“We shall not cease from exploration and the end of all our exploring will be to arrive where we started and know the place for the first time.” T.S.Eliot
I’ve had to get to grips with a few things since my studies at Hereford came to an end in December. Some I have no regrets about – leaving the house at 6am and not getting home until 6pm is one of them. I am wistful about the loss of things like ‘Cake Thursday’ when we used sponges, cookies and traybakes to underpin our learning. The last ever ‘Cake Thursday’ culminated in this Chocolate Gingerbread made by Kathleen.
Cakes and fellow students, however, are not the only thing I’m missing about being in College. I’m having to readjust to self-directing my work. Luckily I’ve still got lots of ideas connected to my MA dissertation and at least one ( but probably two) books are just waiting to be written. The first will be to continue musing about what it takes to successfully integrate multiple strands of creative practice using an approach that relates to Divergent Theory, Self-Determination Theory and the principles of Heuristics. Without ‘Cake Thursday’ and the opportunity to interact with fellow students, I explained what I meant to Mr MacGregor. He was all ears.
By the time I got to my thoughts on ‘working in isolation’ and ‘ethos binding’, I had come to the conclusion that this book is unlikely to make the best seller list.
With no project deadlines to be met I’ve been able to get back to the love of my life which is tramping across the mountains on Shank’s Pony. This will fit in very well with book number 2 which is going to be all about the ancient tracks and trails of the Glamorgan uplands. I’m doing a bit of ‘proper’ research …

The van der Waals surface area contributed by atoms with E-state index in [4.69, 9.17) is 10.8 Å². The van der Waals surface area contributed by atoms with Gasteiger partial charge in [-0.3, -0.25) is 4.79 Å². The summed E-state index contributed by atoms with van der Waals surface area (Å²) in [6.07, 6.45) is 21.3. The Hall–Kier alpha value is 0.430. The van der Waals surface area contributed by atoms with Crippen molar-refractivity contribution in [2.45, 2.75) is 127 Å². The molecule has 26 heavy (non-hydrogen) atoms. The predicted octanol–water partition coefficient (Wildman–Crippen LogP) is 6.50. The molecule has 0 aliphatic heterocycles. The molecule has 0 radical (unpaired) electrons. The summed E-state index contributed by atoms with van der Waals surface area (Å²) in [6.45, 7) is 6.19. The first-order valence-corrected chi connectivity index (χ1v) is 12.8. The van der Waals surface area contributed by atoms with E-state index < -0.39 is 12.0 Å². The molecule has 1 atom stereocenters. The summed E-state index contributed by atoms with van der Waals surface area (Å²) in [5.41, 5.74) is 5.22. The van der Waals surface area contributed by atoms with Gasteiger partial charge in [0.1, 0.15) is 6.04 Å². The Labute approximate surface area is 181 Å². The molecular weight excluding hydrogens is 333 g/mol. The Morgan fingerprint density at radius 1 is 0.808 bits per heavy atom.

and a lot of ‘authentic’ research which involves me getting cold, wet and very close to being lost
The South Wales hills formed the backdrop (literally) for my final MA project and is likely to do the same for this book. Mynydd y Gaer is part of the Blaenau ridge and is the site of violent conflict between the local Silures tribe and the invading Roman army in the 1st century AD. It was as I was walking across this landscape that I imagined a conversation between a soldier on the eve of his first battle and another who was already a casualty of war. I was making postcard sized mixed media artworks so finding a form of strict meter Welsh poetry called ‘englynion y milwyr’ that once existed as a form of oral postcard was really useful. I composed 5 verses for each of the protagonists which could be read either as two monologues or an interspersed dialogue. Here’s a sample of both:
“They have laid you on the ground next to me. You gaze, unseeing, skyward. Darkness covers you.”
“Only to you my eyes are blind. Beyond the day I see stars draped across eternity.”
Having failed to impress Mr MacGregor with my first book I explained the concepts behind the second one to Lily Smalls the Treasure. Her response reminded me of why I have a cat in my life.
I’ve always thought of life as being a journey. It can be a mistake to try and hold onto the past. We should keep the memories but then move forward. Sorry as I am to say goodbye to the friends and experiences of Hereford, I am now taking a different road. Except on Thursdays when I sit down, have a cup of coffee, a thousand calories and remember them all fondly.